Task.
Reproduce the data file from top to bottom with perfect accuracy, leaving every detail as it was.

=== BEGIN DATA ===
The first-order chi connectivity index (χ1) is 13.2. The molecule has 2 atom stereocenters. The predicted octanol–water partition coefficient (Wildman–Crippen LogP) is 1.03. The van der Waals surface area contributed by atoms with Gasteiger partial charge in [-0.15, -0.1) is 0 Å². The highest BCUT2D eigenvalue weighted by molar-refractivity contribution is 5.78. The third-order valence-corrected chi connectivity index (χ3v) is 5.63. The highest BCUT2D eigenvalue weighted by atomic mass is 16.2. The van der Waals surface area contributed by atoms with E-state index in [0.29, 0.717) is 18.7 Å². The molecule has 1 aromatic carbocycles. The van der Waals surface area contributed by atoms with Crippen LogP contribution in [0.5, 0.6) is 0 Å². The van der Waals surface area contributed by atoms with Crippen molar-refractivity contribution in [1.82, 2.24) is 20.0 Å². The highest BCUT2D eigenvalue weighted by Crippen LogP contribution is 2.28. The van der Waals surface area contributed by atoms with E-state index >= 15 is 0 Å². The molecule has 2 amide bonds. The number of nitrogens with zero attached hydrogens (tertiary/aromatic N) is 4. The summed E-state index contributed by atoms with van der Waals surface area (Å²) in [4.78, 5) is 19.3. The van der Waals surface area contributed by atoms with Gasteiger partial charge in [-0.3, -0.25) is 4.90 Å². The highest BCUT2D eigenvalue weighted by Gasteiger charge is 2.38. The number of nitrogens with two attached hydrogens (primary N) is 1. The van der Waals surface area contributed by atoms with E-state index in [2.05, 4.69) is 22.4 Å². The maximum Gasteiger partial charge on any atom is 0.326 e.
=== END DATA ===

The first-order chi connectivity index (χ1) is 13.2. The molecule has 2 atom stereocenters. The predicted octanol–water partition coefficient (Wildman–Crippen LogP) is 1.03. The van der Waals surface area contributed by atoms with Gasteiger partial charge in [-0.15, -0.1) is 0 Å². The highest BCUT2D eigenvalue weighted by molar-refractivity contribution is 5.78. The third-order valence-corrected chi connectivity index (χ3v) is 5.63. The highest BCUT2D eigenvalue weighted by atomic mass is 16.2. The van der Waals surface area contributed by atoms with E-state index in [0.29, 0.717) is 18.7 Å². The molecule has 1 aromatic carbocycles. The van der Waals surface area contributed by atoms with Crippen LogP contribution in [0.5, 0.6) is 0 Å². The van der Waals surface area contributed by atoms with Crippen molar-refractivity contribution in [1.82, 2.24) is 20.0 Å². The highest BCUT2D eigenvalue weighted by Crippen LogP contribution is 2.28. The van der Waals surface area contributed by atoms with E-state index >= 15 is 0 Å². The molecule has 2 amide bonds. The number of nitrogens with zero attached hydrogens (tertiary/aromatic N) is 4. The summed E-state index contributed by atoms with van der Waals surface area (Å²) in [4.78, 5) is 19.3. The van der Waals surface area contributed by atoms with Gasteiger partial charge in [-0.3, -0.25) is 4.90 Å². The highest BCUT2D eigenvalue weighted by Gasteiger charge is 2.38. The number of nitrogens with two attached hydrogens (primary N) is 1. The van der Waals surface area contributed by atoms with E-state index in [2.05, 4.69) is 22.4 Å². The maximum Gasteiger partial charge on any atom is 0.326 e.